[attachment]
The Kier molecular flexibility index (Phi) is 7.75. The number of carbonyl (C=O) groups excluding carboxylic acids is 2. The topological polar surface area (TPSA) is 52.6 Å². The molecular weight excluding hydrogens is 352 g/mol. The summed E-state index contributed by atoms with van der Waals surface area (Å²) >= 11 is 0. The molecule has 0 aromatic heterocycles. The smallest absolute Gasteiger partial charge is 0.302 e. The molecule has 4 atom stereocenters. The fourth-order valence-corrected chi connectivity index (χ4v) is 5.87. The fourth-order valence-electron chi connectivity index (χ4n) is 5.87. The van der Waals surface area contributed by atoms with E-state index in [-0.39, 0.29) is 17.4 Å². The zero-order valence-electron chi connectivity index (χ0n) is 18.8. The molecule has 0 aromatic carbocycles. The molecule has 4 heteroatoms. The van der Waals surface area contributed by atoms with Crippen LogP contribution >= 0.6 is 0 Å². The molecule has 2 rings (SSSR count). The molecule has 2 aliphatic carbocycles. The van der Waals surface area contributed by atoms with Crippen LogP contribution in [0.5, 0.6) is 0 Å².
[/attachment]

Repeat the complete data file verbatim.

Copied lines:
The Kier molecular flexibility index (Phi) is 7.75. The number of carbonyl (C=O) groups excluding carboxylic acids is 2. The topological polar surface area (TPSA) is 52.6 Å². The molecular weight excluding hydrogens is 352 g/mol. The summed E-state index contributed by atoms with van der Waals surface area (Å²) >= 11 is 0. The molecule has 0 aromatic heterocycles. The smallest absolute Gasteiger partial charge is 0.302 e. The molecule has 4 atom stereocenters. The fourth-order valence-corrected chi connectivity index (χ4v) is 5.87. The fourth-order valence-electron chi connectivity index (χ4n) is 5.87. The van der Waals surface area contributed by atoms with E-state index in [-0.39, 0.29) is 17.4 Å². The zero-order valence-electron chi connectivity index (χ0n) is 18.8. The molecule has 0 aromatic carbocycles. The molecule has 4 heteroatoms. The van der Waals surface area contributed by atoms with Crippen LogP contribution >= 0.6 is 0 Å². The molecule has 2 rings (SSSR count). The molecule has 2 aliphatic carbocycles. The van der Waals surface area contributed by atoms with Crippen LogP contribution in [0.5, 0.6) is 0 Å².